Whole-Body Vibration Versus Eccentric Training or a Wait-and-See Approach for Chronic Achilles Tendinopathy: A Randomized Clinical Trial.

Author: Horstmann T, Jud HM, Fröhlich V, Mündermann A, Grau S.
Medical Park Bad Wiessee St Hubertus, Bad Wiessee, Germany.
Conference/Journal: J Orthop Sports Phys Ther.
Date published: 2013 Nov
Other: Volume ID: 43 , Issue ID: 11 , Pages: 794-803 , Special Notes: doi: 10.2519/jospt.2013.4762 , Word Count: 253

Study Design Randomized clinical trial. Objectives To test the hypothesis that whole-body vibration training results in greater improvements in symptoms and pain, structural changes, and muscle flexibility and strength of the triceps surae muscle-tendon unit than those achieved with eccentric training or with a wait-and-see approach. Background The potential use of vibration training for the treatment of Achilles tendinopathy has not been explored. Methods Fifty-eight patients (mean age, 46.0 years) with Achilles tendinopathy were randomly assigned to a 12-week intervention using whole-body vibration training, eccentric training, or a wait-and-see approach. Pain, tendon structure and path, and muscle flexibility and strength were assessed at baseline and follow-up, and compared using mixed-factor analyses of variance. Results Pain improvements at the midsection of the tendon were greater in the vibration- and eccentric-training groups than in the wait-and-see group (mean difference from the vibration-training group, -18.0; 95% confidence interval [CI]: -35.0, -1.1; mean difference from the eccentric-training group, -27.0; 95% CI: -50.9, -3.1). Improvements in pain at the musculotendinous junction were greater in the eccentric-training group than in the other groups (mean difference from the vibration-training group, -31.4; 95% CI: -60.7, -2.0; mean difference from the wait-and-see group, -50.2; 95% CI: -82.3, -18.1). Improvements in most participants were achieved in the vibration-training group, followed by the eccentric-training group. Conclusion Vibration training may be an alternative or a complementary treatment in patients who do not respond well to eccentric training, especially in those with insertional pain. Level of Evidence Therapy, level 2b-. J Orthop Sports Phys Ther 2013;43(11):794-803. Epub 9 September 2013. doi:10.2519/jospt.2013.4762.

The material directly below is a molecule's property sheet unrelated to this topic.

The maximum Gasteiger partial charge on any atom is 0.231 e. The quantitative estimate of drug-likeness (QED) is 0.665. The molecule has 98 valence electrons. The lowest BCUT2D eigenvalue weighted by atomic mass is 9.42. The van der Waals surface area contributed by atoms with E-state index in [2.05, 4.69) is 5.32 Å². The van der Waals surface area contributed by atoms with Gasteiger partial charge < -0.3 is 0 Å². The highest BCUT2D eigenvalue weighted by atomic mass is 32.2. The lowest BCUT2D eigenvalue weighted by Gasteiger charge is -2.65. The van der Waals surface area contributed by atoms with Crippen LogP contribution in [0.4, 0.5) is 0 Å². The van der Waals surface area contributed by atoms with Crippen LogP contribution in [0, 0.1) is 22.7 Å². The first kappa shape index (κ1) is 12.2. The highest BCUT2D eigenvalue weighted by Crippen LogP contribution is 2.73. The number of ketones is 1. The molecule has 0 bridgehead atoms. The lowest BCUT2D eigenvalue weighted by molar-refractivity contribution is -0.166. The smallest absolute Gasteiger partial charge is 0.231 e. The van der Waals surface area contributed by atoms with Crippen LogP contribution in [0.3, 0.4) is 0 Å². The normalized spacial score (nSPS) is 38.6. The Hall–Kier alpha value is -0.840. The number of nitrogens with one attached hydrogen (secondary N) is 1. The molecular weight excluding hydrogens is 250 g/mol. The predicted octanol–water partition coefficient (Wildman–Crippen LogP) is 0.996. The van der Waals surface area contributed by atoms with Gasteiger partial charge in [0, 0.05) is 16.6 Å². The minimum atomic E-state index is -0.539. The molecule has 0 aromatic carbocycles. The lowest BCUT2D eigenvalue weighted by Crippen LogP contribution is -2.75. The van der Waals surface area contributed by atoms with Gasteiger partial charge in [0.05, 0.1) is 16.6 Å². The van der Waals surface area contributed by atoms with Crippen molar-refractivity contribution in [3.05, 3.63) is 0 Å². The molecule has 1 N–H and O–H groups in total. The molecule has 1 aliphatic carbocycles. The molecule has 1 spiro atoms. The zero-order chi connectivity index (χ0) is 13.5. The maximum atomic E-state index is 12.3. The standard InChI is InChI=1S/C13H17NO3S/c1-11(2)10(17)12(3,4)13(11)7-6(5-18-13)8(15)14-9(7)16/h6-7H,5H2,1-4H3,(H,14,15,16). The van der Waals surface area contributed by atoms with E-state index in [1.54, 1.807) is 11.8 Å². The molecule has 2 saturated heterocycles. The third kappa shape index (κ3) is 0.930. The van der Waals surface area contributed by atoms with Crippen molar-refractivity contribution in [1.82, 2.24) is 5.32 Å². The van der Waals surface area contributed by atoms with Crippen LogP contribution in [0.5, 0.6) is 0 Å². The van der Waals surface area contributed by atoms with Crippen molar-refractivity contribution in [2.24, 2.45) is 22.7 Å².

PMID: 24175595